Justin and Paolo
Artificial intelligence, already helping astronauts on the ISS, can be used to solve crimes. It turns out that he is able to detect suspicious patterns, restore scenes and highlight promising ways of investigation.
The history of artificial intelligence began almost 15 years ago, when astronauts were preparing to fly. Then, Space Applications Services created software for astronaut training at the Columbus laboratory, answering the questions “What is it?” And “Where is it?”.
Artificial intelligence will play an important role in future missions. Greater automation will reduce ground operations, costs and risks. The next ESA cosmonaut, Alexander Gerst, will reach a new level in 2018, as he will check the functionality of the smart assistant.
In 2003-2005 actively carried out the project on training crews. As a result, it was possible to significantly improve security. The company created a tool that could deal with a huge number of questions and quickly display the results. With it, you could find the right videos from thousands of hours of recordings made on surveillance cameras.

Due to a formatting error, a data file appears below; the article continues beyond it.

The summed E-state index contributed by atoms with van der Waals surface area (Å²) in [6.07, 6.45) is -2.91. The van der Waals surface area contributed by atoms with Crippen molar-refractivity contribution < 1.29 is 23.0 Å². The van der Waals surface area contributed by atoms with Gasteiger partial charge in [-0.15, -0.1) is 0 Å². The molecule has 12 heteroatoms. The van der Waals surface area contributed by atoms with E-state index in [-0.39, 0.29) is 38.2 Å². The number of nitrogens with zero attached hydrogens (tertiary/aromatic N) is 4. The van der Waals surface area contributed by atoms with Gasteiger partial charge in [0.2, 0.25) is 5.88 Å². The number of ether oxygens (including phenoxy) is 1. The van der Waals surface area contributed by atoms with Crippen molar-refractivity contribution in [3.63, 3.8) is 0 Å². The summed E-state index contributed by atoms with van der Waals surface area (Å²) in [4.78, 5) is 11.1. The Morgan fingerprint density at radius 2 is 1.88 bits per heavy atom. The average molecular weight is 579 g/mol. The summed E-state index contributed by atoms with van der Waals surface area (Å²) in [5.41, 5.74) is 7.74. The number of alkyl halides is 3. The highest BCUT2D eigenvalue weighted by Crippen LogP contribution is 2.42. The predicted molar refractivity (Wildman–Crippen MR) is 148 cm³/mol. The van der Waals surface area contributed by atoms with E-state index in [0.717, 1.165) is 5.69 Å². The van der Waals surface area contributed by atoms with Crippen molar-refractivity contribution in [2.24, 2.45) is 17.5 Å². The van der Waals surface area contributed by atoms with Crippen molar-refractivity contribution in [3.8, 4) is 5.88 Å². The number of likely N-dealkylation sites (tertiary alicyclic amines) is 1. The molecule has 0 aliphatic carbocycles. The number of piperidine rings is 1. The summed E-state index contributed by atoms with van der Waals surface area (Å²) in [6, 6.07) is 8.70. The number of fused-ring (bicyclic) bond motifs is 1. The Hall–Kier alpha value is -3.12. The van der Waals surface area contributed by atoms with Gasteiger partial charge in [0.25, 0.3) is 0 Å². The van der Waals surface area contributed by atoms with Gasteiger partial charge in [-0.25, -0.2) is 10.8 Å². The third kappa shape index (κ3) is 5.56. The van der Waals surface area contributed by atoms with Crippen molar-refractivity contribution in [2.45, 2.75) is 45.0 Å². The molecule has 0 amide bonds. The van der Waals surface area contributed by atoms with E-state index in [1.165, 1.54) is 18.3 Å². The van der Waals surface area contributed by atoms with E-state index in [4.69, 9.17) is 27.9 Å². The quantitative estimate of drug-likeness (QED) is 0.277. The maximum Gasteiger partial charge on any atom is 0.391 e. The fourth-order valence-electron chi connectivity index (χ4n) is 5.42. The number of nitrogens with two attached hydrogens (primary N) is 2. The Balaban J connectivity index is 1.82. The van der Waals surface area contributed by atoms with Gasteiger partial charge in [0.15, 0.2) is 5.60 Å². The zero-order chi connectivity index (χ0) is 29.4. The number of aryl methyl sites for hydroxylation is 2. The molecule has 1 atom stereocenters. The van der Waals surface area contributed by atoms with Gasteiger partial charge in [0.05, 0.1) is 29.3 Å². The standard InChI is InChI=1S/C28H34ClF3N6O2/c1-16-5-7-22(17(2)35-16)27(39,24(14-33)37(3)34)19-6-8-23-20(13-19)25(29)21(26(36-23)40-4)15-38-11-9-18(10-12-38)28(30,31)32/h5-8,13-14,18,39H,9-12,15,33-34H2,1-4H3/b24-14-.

Later, this technology was used to train airport crisis managers for real-time decision making. Employees were trained in the simulator to identify incidents and potential threats.
A decade after space testing, European engineers began to work on semi-automatic scanning of huge amounts of data from a wide range of sources, such as written records, personnel, and social media.
Thus, it was possible to carry out heavy analytical work with just one click of the mouse. Now the Belgian police are testing a technology to organize a cost-effective collection and analysis of information. By mid-2018, software can enter the commercial market.
A user in contact with a semi-automatic system that for a few seconds is viewing millions of data.